In 2008, then-Gov. Joe Manchin waited through a bruising Democratic primary, endorsing no one for president until just before the Democratic National Convention, when then-Sen. Barack Obama’s nomination had become a foregone conclusion.
Four years later, Manchin initially said he was unsure if he would vote for Obama’s re-election or for the Republican presidential nominee, former-Gov. Mitt Romney, and he and other West Virginia Democrats skipped the 2012 Democratic convention.
This time around, there are no such delays, no indecision.
“I do,” Manchin said on Friday when asked if he thought Hillary Clinton should be his party’s presidential nominee. “I know Hillary and I find her to be very warm, I find her to be very compassionate and very tough and she’s got experience, she really does, and with that being said I think that she’s at the right place in her life to be able to lead.”
Manchin announced Sunday that he will stay in the Senate and not run for governor in 2016.
Manchin said that he thought Clinton, if she ends up the party’s nominee, could reverse a 20-year trend — Democratic presidential candidates losing in West Virginia. No Democrat has won the Mountain State’s five electoral votes since Clinton’s husband, then-President Bill Clinton, defeated then-Sen. Bob Dole of Kansas in 1996. In 2000, George W. Bush’s victory over Al Gore in West Virginia surprised many political observers; West Virginia’s electoral votes would have been enough to give Gore the presidency over Bush.
“People say an awful lot, but the bottom line is Hillary’s been here, she’s done extremely well in the primary here before, and I think that you’ll see her come to West Virginia, connect with the people,” Manchin said.
In 2008, Clinton won 67 percent of the vote in West Virginia’s Democratic primary, trouncing Obama. It was her most resounding primary victory in any state other than Arkansas, where she served as first lady.
Manchin hosted a rally with Clinton in Fairmont on the eve of the 2008 primary.
But seven years later, much has changed. Republicans now control both houses of the state Legislature and four of the five seats in West Virginia’s congressional delegation. In 2008, Manchin said he thought Obama could win West Virginia if he came to “sit down and talk.” Such a proclamation would be all but unthinkable today.
When Clinton formally announced her candidacy last week, the state Republican Party released a statement attacking her. That’s not a surprise, but the statement featured a photo of a jubilant Clinton holding hands with Manchin — still one of West Virginia’s most popular political figures — at that 2007 rally.
“I don’t believe that Hillary Clinton’s liberal views will resonate with West Virginians,” state Republican Party Chairman Conrad Lucas told the Gazette last week. “I feel fully confident the Republican nominee will earn just as much of a victory as Mitt Romney did over Barack Obama.”
That’s a high bar. Clinton can’t do much worse in West Virginia than Obama did in 2012, when a convicted felon, living in a Texas prison, won 40 percent of the Democratic primary vote and beat the sitting president in 10 counties. In the general election, Romney beat Obama by 27 points in West Virginia, even as the president comfortably won re-election.
New state Democratic Party Chairwoman Belinda Biafore said she thought Clinton would campaign in West Virginia (something Obama did not do in 2012) and could win the state.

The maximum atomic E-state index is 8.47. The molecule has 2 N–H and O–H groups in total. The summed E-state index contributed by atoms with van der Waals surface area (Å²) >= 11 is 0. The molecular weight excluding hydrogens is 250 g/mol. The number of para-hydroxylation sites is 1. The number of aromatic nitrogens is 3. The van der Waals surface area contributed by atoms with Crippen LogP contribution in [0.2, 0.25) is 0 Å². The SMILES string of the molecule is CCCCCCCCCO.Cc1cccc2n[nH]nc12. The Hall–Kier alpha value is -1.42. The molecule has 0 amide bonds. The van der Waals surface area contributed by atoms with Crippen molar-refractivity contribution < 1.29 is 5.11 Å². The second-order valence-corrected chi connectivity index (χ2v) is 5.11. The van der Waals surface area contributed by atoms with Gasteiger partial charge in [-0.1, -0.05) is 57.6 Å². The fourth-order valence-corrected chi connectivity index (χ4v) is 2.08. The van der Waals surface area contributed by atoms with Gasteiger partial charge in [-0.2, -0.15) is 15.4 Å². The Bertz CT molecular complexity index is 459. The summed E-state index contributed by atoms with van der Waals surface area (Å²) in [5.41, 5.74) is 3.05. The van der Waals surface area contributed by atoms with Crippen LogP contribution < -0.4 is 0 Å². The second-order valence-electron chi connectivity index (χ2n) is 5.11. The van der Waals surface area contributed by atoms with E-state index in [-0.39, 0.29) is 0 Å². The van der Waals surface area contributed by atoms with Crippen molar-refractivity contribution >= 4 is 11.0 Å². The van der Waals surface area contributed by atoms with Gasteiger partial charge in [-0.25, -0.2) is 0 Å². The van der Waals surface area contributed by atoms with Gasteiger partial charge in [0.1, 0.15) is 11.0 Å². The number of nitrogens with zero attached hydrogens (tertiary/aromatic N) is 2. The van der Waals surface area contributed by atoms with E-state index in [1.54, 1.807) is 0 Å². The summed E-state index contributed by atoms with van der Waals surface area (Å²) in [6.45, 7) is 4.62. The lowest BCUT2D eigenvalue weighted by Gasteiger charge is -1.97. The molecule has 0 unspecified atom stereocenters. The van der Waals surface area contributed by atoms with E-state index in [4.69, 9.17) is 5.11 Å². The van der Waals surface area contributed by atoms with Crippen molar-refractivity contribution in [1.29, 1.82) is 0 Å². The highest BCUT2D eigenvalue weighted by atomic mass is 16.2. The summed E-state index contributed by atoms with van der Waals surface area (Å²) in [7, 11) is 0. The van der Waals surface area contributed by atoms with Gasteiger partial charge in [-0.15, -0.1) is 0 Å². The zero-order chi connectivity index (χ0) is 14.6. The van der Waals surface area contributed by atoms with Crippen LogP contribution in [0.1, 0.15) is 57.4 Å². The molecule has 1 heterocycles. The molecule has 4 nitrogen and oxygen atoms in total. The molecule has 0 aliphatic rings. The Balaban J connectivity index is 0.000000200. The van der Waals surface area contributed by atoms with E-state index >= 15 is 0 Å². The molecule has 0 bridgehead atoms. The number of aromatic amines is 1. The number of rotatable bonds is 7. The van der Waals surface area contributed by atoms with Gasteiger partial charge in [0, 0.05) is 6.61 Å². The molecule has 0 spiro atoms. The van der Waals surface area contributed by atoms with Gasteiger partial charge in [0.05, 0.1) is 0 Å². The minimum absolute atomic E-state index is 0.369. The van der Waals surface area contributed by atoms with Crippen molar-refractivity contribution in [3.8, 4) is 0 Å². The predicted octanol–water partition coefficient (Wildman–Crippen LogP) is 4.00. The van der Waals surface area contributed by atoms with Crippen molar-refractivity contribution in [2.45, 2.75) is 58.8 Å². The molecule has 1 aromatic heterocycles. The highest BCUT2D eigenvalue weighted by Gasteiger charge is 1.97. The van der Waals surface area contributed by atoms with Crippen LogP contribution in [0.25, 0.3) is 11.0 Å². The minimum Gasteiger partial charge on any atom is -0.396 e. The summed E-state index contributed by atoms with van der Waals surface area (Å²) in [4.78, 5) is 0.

“The Clintons have always had a special relationship with people in West Virginia,” Biafore said. “I think they know us because they came from a small state and we know them because he did such a great job when he was president.”
If one thing has changed since Bill Clinton’s time as president and his success in West Virginia, it’s the rise of coal as the Mountain State’s preeminent political issue.
Coal’s decline in Southern West Virginia — spurred largely by depleted seams and the rise of cheap natural gas, and in part by federal environmental regulations — has become a cudgel for Republicans accusing Democrats of abetting a “war on coal.”
And, both parties agree, it will continue to be an issue in West Virginia politics in 2016.
“Coal, of course, is the foundation of our state economy and will always be a top priority for voters,” Lucas said. “I do believe it will play as big a role in 2016.”
“Coal’s going to be an issue no matter who the candidate is on either side, it’s something that West Virginia looks at, but it’s also something that we have to take another look at,” Biafore said. “Because of the abundance of natural gas and some of these other issues, I think we have to look at the energy package as a whole, but is it still going to include coal? Yeah.”
Obama’s proposal to regulate carbon emissions from coal-fired power plants was challenged in federal court last week, in a lawsuit led by state Attorney General Patrick Morrisey. The judges seemed skeptical of the challenge — the rule has not even been finalized yet — but the issue will certainly be in litigation throughout the 2016 campaign.
Manchin said Clinton “understands what this country’s about, the balance that we need in an energy mix.
“Whatever energy of the future may be, and wherever that may come, until then you’ve got to use all the resources,” he said. “She understands that.”
Clinton has not addressed the topic in her still-nascent campaign, but her past statements on the topic seem likely to be used against her by West Virginia Republicans.
“America’s ability to lead the world on climate change hinges on what we do here at home, no other country will fall in line just because we tell them to, they have to see us doing it,” Clinton said at a December speech to the League of Conservation Voters. “Power plants account for about 40 percent of the carbon pollution in the United States and therefor must be addressed, and the unprecedented action that President Obama has taken must be protected at all cost.”